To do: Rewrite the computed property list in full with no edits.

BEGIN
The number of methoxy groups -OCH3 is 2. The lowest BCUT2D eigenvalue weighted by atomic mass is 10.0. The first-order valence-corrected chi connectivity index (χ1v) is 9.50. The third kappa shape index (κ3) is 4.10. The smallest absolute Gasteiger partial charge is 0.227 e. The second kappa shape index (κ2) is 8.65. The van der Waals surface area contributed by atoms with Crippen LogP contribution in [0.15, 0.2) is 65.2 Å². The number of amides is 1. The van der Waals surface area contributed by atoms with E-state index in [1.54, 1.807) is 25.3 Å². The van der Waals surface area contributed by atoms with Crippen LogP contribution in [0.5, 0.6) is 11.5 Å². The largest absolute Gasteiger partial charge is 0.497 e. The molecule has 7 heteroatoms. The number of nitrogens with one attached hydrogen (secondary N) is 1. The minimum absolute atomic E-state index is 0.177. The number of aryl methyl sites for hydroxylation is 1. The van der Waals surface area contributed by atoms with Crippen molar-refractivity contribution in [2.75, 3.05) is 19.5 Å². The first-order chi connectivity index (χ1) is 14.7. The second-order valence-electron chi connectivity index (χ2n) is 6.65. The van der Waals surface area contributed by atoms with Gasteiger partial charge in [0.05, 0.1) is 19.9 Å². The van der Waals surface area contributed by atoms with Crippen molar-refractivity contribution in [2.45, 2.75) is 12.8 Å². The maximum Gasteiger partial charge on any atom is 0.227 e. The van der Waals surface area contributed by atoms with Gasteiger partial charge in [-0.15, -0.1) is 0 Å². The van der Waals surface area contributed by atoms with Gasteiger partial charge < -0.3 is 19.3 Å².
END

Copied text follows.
The number of methoxy groups -OCH3 is 2. The lowest BCUT2D eigenvalue weighted by atomic mass is 10.0. The first-order valence-corrected chi connectivity index (χ1v) is 9.50. The third kappa shape index (κ3) is 4.10. The smallest absolute Gasteiger partial charge is 0.227 e. The second kappa shape index (κ2) is 8.65. The van der Waals surface area contributed by atoms with Crippen LogP contribution in [0.15, 0.2) is 65.2 Å². The number of amides is 1. The van der Waals surface area contributed by atoms with E-state index in [1.54, 1.807) is 25.3 Å². The van der Waals surface area contributed by atoms with Crippen LogP contribution in [0.5, 0.6) is 11.5 Å². The largest absolute Gasteiger partial charge is 0.497 e. The molecule has 7 heteroatoms. The number of nitrogens with one attached hydrogen (secondary N) is 1. The minimum absolute atomic E-state index is 0.177. The number of aryl methyl sites for hydroxylation is 1. The van der Waals surface area contributed by atoms with Crippen molar-refractivity contribution in [2.75, 3.05) is 19.5 Å². The first-order chi connectivity index (χ1) is 14.7. The second-order valence-electron chi connectivity index (χ2n) is 6.65. The van der Waals surface area contributed by atoms with Gasteiger partial charge in [0.05, 0.1) is 19.9 Å². The van der Waals surface area contributed by atoms with Crippen molar-refractivity contribution in [2.45, 2.75) is 12.8 Å². The maximum Gasteiger partial charge on any atom is 0.227 e. The van der Waals surface area contributed by atoms with Gasteiger partial charge in [-0.15, -0.1) is 0 Å². The van der Waals surface area contributed by atoms with Gasteiger partial charge < -0.3 is 19.3 Å².